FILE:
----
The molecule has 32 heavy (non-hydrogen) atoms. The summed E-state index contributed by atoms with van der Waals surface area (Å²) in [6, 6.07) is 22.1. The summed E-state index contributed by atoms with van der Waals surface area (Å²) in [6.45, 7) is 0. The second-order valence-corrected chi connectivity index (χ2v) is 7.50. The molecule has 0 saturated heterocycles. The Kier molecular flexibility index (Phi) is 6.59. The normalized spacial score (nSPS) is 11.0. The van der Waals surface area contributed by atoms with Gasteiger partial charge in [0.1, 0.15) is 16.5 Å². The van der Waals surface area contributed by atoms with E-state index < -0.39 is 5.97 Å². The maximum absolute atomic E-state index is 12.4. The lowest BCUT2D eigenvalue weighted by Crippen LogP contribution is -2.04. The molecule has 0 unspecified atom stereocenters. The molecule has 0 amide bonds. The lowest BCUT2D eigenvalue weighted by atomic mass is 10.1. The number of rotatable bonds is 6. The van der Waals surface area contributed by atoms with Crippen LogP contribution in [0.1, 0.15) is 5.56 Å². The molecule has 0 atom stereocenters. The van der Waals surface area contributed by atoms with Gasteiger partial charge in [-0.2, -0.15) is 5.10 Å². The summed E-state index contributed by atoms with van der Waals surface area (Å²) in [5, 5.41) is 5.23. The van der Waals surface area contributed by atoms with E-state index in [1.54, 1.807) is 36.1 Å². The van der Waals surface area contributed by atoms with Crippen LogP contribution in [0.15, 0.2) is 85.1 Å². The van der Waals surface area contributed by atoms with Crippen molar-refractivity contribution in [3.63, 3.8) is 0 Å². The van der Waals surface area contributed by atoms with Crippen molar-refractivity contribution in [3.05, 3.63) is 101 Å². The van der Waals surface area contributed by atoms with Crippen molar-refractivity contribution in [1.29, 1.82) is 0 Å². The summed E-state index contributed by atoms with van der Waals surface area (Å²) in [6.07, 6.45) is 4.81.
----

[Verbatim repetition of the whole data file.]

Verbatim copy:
The molecule has 32 heavy (non-hydrogen) atoms. The summed E-state index contributed by atoms with van der Waals surface area (Å²) in [6, 6.07) is 22.1. The summed E-state index contributed by atoms with van der Waals surface area (Å²) in [6.45, 7) is 0. The second-order valence-corrected chi connectivity index (χ2v) is 7.50. The molecule has 0 saturated heterocycles. The Kier molecular flexibility index (Phi) is 6.59. The normalized spacial score (nSPS) is 11.0. The van der Waals surface area contributed by atoms with Gasteiger partial charge in [0.1, 0.15) is 16.5 Å². The van der Waals surface area contributed by atoms with E-state index < -0.39 is 5.97 Å². The maximum absolute atomic E-state index is 12.4. The lowest BCUT2D eigenvalue weighted by Crippen LogP contribution is -2.04. The molecule has 0 unspecified atom stereocenters. The molecule has 0 amide bonds. The lowest BCUT2D eigenvalue weighted by atomic mass is 10.1. The number of rotatable bonds is 6. The van der Waals surface area contributed by atoms with Crippen LogP contribution in [0.1, 0.15) is 5.56 Å². The molecule has 0 atom stereocenters. The van der Waals surface area contributed by atoms with Gasteiger partial charge in [-0.2, -0.15) is 5.10 Å². The summed E-state index contributed by atoms with van der Waals surface area (Å²) in [5, 5.41) is 5.23. The van der Waals surface area contributed by atoms with E-state index in [1.54, 1.807) is 36.1 Å². The van der Waals surface area contributed by atoms with Crippen LogP contribution in [0.15, 0.2) is 85.1 Å². The van der Waals surface area contributed by atoms with Crippen molar-refractivity contribution in [3.63, 3.8) is 0 Å². The van der Waals surface area contributed by atoms with Crippen molar-refractivity contribution in [3.05, 3.63) is 101 Å². The van der Waals surface area contributed by atoms with Crippen molar-refractivity contribution in [1.29, 1.82) is 0 Å². The summed E-state index contributed by atoms with van der Waals surface area (Å²) in [6.07, 6.45) is 4.81.